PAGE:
How are sandbags piled up during flood fighting?

31 Jul 2020



Sandbags for flood control are mainly stacked one after another (according to the severity of the flood), to resist the impact of water.

First of all, after the flood rushes to the sandbags, although water will seep into the gaps in the sand, under the action of complex factors such as the surface tension of the water, the sand and water will be temporarily combined into one body, and the entire sandbag will become very heavy and able to withstand the flood. Enormous pressure.

Secondly, when water enters the voids of the sand, the sand will become "hard" as a whole under the effect of surface tension and other complex factors, but at the same time it will become sticky and soft enough. This kind of wet sand can build a "castle", and it can also make the sandbags shape the desired shape, nesting each other without leaving gaps, preventing floods from intruding into the sandbag gaps.

These characteristics of sandbags determine that it can play a role in "blocking" and "blocking" floods.

It is said that laying sandbags is a technical task, and it is estimated that few people will admit it. In fact, it is really difficult for ordinary people to scientifically use sandbags for flood control.

Researchers from the University of Manitoba in Canada conducted an experiment and asked two groups of people to build sandbags and dams. One group was a professional engineer and the other group was an ordinary volunteer. The sandbag dam built by professionals is about 12 feet (about 3.66 meters) high, which is very effective in practice, while the 6 feet (about 1.83 meters) high sandbag dam built by ordinary volunteers collapsed when the water level reached a high point. .

This shows a problem: the sandbag is useful, it depends on whether you can use it.

So, what are the scientific principles of sandbag stacking?

I remember that when I was in middle school, there was an experiment in physics class: an empty plastic beverage bottle was used to pierce four small holes longitudinally and equidistantly with an awl, and tape (or plasticine) to seal the four small holes. Fill the bottle with water, remove the tape, and see which hole sprays the farthest water.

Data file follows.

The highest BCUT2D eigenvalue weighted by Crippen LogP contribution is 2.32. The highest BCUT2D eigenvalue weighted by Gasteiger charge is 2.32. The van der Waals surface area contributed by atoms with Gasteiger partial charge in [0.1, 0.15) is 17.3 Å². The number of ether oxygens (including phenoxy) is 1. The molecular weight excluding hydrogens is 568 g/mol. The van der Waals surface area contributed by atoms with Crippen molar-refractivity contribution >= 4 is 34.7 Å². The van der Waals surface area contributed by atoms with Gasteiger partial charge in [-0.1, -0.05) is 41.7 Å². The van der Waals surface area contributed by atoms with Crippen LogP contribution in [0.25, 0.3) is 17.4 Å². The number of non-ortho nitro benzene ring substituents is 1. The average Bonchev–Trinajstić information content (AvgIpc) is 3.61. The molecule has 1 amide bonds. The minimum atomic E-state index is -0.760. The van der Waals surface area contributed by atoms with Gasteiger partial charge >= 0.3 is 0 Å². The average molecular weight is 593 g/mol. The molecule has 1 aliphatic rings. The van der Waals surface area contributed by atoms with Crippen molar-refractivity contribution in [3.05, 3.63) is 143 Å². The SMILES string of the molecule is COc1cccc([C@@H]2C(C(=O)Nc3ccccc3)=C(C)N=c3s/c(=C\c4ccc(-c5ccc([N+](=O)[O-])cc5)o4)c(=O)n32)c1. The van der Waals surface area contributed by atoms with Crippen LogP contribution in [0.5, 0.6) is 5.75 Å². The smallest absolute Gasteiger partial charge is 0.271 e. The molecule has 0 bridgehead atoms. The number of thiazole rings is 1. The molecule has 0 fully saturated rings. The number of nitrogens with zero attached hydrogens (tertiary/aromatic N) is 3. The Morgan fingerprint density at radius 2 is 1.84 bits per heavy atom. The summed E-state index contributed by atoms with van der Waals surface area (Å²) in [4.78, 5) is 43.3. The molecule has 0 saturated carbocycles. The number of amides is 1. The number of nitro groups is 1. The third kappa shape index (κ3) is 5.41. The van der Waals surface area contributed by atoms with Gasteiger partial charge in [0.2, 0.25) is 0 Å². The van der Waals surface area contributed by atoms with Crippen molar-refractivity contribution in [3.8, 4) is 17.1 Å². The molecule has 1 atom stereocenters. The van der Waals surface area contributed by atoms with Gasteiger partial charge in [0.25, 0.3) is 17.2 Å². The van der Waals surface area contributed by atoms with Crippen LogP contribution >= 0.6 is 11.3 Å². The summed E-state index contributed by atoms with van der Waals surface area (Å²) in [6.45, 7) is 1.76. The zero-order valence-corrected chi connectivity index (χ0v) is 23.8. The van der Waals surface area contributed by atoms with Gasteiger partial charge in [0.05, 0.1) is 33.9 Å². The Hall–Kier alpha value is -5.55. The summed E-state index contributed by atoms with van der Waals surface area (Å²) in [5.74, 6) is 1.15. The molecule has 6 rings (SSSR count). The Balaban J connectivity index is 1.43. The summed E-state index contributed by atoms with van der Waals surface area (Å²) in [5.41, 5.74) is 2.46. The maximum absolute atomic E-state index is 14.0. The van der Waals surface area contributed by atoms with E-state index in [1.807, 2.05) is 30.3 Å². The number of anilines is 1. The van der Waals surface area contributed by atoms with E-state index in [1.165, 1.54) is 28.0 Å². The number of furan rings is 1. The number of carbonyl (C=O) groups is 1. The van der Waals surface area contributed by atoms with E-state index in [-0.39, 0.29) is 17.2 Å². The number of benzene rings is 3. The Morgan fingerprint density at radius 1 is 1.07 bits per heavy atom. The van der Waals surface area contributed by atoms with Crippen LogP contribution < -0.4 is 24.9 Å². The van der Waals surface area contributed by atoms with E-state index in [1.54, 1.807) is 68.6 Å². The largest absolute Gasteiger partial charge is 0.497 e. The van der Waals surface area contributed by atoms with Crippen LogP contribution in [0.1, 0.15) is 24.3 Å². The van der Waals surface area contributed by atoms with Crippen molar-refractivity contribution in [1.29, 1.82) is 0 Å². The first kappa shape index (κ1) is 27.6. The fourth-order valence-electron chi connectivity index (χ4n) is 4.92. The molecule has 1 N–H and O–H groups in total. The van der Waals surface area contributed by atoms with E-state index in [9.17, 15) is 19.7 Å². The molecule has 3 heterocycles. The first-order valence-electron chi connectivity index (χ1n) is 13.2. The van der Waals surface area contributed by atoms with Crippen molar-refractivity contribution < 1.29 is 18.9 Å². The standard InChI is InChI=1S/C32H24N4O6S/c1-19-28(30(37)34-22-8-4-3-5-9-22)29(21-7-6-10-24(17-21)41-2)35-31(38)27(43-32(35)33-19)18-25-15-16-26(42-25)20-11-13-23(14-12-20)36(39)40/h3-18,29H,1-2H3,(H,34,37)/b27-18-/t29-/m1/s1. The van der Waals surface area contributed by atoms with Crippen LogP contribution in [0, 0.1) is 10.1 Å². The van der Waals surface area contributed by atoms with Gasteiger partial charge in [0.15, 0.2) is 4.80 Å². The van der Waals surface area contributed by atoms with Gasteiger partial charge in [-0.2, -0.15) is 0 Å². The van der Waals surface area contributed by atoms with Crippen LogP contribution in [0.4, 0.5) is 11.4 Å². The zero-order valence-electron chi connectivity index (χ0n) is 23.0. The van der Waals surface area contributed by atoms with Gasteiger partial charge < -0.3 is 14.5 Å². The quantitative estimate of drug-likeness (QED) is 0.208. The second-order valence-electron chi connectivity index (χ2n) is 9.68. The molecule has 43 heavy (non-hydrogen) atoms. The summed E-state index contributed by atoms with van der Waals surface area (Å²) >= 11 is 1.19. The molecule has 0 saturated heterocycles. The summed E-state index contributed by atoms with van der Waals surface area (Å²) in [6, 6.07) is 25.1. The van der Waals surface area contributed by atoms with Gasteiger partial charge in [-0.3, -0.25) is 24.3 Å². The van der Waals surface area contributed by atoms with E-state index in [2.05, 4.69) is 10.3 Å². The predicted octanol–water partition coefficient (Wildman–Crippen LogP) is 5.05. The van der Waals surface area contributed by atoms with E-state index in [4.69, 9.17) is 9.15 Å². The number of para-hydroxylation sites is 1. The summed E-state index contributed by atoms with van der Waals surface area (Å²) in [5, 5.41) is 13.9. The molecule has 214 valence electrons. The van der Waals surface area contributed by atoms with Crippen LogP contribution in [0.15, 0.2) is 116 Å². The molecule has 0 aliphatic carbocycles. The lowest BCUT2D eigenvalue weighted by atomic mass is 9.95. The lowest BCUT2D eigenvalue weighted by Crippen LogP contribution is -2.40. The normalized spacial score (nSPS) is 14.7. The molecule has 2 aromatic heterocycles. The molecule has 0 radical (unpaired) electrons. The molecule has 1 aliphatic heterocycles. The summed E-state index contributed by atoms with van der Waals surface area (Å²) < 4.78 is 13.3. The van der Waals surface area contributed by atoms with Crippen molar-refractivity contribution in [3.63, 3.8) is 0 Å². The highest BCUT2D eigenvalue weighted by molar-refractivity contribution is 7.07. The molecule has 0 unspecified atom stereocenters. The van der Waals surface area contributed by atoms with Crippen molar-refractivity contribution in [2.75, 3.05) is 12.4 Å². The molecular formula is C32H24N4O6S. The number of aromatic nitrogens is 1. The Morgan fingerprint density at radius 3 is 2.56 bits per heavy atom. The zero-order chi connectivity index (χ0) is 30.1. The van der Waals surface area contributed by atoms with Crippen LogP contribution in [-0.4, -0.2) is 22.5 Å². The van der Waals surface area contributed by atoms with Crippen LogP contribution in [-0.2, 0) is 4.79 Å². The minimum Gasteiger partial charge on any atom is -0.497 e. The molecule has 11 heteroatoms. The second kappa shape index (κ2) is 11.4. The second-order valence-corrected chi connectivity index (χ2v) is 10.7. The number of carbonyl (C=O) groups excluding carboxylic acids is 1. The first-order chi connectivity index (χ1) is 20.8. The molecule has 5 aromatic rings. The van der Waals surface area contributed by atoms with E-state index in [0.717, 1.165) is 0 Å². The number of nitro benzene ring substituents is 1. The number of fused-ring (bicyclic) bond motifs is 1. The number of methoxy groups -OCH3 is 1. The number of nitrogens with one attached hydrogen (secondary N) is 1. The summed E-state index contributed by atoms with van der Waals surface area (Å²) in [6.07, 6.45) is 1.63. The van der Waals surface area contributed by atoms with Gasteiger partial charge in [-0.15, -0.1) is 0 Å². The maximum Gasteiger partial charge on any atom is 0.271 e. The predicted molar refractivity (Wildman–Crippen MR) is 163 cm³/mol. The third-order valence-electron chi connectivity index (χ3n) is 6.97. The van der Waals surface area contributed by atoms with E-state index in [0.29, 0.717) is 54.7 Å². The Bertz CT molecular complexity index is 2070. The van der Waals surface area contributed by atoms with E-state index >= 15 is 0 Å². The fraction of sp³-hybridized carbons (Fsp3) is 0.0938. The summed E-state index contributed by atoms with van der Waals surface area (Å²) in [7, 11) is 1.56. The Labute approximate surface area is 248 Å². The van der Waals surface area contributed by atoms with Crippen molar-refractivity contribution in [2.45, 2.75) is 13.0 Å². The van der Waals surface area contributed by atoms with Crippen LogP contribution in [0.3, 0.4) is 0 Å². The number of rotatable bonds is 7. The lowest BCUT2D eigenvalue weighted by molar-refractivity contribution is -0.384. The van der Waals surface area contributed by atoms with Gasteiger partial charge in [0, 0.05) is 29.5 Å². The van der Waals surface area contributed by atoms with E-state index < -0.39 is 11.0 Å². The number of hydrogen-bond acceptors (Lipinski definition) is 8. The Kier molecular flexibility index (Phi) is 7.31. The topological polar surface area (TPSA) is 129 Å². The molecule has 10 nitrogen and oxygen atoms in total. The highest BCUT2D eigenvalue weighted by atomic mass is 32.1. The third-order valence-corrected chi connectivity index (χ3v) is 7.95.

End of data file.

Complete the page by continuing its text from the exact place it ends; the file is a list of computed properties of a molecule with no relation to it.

The result of the test is that the water from the bottom hole sprays the farthest. The physics behind this is that the pressure of still water is proportional to the depth of the water.

When this principle is applied to the placement of sandbags, the scientific placement of sandbags can choose trapezoidal placement. Because the lower part of the "sandbag wall" bears more force and the upper part bears less force, this placement method can play a much more effective role in resisting floods

(Image source: British Environment Agency)

In addition, there is also particular care when placing each sandbag in the base. Generally, there are two ways: "herringbone" and "brick wall".

The brick wall shape is the stacking method below. The sandbags on the second layer should be placed between the two sandbags on the first layer to effectively keep water away.

The herringbone is to overlap each sandbag in sequence with two adjacent ones overlapping each other. If the first layer is stacked from the right, the second layer is stacked from the left.


1. The mouth of the sandbag is not necessarily tied. Before stacking, you can first fold the mouth of the bag and press it under the sandbag with the mouth of the bag facing the direction of the water flow to prevent the sandbag from being washed away.

2. Every time a sandbag is placed, step on it with your foot to make the soft sand tighter and effectively waterproof.

<Content from China Meteorological Administration>